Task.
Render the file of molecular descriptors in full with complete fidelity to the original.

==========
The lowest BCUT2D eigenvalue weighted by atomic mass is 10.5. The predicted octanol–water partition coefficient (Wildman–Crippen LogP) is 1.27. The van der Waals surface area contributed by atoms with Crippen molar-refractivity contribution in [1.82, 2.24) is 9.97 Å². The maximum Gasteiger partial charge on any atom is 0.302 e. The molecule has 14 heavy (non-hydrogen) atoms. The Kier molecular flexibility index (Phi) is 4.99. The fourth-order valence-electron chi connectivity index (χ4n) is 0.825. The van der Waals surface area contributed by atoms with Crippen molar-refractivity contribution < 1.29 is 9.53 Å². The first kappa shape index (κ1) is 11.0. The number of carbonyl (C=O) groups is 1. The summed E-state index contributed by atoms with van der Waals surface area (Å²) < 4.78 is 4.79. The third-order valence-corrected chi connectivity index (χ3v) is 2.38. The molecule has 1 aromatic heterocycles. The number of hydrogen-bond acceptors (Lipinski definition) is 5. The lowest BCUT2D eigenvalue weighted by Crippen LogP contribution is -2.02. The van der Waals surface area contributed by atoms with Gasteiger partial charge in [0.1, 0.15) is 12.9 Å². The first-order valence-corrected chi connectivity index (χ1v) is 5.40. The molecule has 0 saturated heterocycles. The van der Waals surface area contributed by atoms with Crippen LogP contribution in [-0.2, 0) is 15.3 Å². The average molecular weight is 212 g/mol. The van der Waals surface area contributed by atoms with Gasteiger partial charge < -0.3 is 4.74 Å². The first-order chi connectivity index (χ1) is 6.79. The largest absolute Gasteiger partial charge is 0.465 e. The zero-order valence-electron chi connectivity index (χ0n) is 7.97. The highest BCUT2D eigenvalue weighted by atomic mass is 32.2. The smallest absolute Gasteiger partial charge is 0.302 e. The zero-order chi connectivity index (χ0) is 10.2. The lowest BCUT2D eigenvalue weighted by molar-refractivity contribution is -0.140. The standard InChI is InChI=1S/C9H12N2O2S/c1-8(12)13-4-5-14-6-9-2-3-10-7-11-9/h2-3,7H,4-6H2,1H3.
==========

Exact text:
The lowest BCUT2D eigenvalue weighted by atomic mass is 10.5. The predicted octanol–water partition coefficient (Wildman–Crippen LogP) is 1.27. The van der Waals surface area contributed by atoms with Crippen molar-refractivity contribution in [1.82, 2.24) is 9.97 Å². The maximum Gasteiger partial charge on any atom is 0.302 e. The molecule has 14 heavy (non-hydrogen) atoms. The Kier molecular flexibility index (Phi) is 4.99. The fourth-order valence-electron chi connectivity index (χ4n) is 0.825. The van der Waals surface area contributed by atoms with Crippen molar-refractivity contribution < 1.29 is 9.53 Å². The first kappa shape index (κ1) is 11.0. The number of carbonyl (C=O) groups is 1. The summed E-state index contributed by atoms with van der Waals surface area (Å²) < 4.78 is 4.79. The third-order valence-corrected chi connectivity index (χ3v) is 2.38. The molecule has 1 aromatic heterocycles. The number of hydrogen-bond acceptors (Lipinski definition) is 5. The lowest BCUT2D eigenvalue weighted by Crippen LogP contribution is -2.02. The van der Waals surface area contributed by atoms with Gasteiger partial charge in [0.1, 0.15) is 12.9 Å². The first-order valence-corrected chi connectivity index (χ1v) is 5.40. The molecule has 0 saturated heterocycles. The van der Waals surface area contributed by atoms with Crippen LogP contribution in [-0.2, 0) is 15.3 Å². The average molecular weight is 212 g/mol. The van der Waals surface area contributed by atoms with Gasteiger partial charge < -0.3 is 4.74 Å². The first-order chi connectivity index (χ1) is 6.79. The largest absolute Gasteiger partial charge is 0.465 e. The zero-order valence-electron chi connectivity index (χ0n) is 7.97. The highest BCUT2D eigenvalue weighted by atomic mass is 32.2. The smallest absolute Gasteiger partial charge is 0.302 e. The zero-order chi connectivity index (χ0) is 10.2. The lowest BCUT2D eigenvalue weighted by molar-refractivity contribution is -0.140. The standard InChI is InChI=1S/C9H12N2O2S/c1-8(12)13-4-5-14-6-9-2-3-10-7-11-9/h2-3,7H,4-6H2,1H3.